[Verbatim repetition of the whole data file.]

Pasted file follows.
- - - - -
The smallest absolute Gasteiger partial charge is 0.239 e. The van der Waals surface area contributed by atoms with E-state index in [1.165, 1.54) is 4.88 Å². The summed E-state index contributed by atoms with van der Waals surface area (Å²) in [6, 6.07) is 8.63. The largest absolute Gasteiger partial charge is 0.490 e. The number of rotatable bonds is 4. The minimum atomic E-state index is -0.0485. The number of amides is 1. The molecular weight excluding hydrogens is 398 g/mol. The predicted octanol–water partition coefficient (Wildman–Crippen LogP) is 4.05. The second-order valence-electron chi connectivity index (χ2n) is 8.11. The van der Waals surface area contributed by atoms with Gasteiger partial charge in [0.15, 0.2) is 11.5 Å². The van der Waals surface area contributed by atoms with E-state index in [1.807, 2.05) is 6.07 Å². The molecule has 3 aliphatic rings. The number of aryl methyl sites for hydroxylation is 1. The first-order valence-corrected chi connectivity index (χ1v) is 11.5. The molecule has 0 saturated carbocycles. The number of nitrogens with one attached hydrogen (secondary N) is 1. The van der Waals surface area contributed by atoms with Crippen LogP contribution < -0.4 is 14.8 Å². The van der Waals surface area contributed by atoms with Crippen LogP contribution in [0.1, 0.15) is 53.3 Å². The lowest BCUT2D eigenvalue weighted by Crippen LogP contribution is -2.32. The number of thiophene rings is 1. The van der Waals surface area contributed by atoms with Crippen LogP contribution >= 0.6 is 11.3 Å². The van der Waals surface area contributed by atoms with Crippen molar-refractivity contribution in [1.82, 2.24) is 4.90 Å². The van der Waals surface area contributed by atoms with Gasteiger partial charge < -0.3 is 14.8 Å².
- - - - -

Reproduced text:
The smallest absolute Gasteiger partial charge is 0.239 e. The van der Waals surface area contributed by atoms with E-state index in [1.165, 1.54) is 4.88 Å². The summed E-state index contributed by atoms with van der Waals surface area (Å²) in [6, 6.07) is 8.63. The largest absolute Gasteiger partial charge is 0.490 e. The number of rotatable bonds is 4. The minimum atomic E-state index is -0.0485. The number of amides is 1. The molecular weight excluding hydrogens is 398 g/mol. The predicted octanol–water partition coefficient (Wildman–Crippen LogP) is 4.05. The second-order valence-electron chi connectivity index (χ2n) is 8.11. The van der Waals surface area contributed by atoms with Gasteiger partial charge in [0.15, 0.2) is 11.5 Å². The van der Waals surface area contributed by atoms with E-state index in [1.807, 2.05) is 6.07 Å². The molecule has 3 aliphatic rings. The number of aryl methyl sites for hydroxylation is 1. The first-order valence-corrected chi connectivity index (χ1v) is 11.5. The molecule has 0 saturated carbocycles. The number of nitrogens with one attached hydrogen (secondary N) is 1. The van der Waals surface area contributed by atoms with Crippen LogP contribution < -0.4 is 14.8 Å². The van der Waals surface area contributed by atoms with Crippen LogP contribution in [0.1, 0.15) is 53.3 Å². The lowest BCUT2D eigenvalue weighted by Crippen LogP contribution is -2.32. The number of thiophene rings is 1. The van der Waals surface area contributed by atoms with Crippen LogP contribution >= 0.6 is 11.3 Å². The van der Waals surface area contributed by atoms with Crippen molar-refractivity contribution in [1.82, 2.24) is 4.90 Å². The van der Waals surface area contributed by atoms with Gasteiger partial charge < -0.3 is 14.8 Å².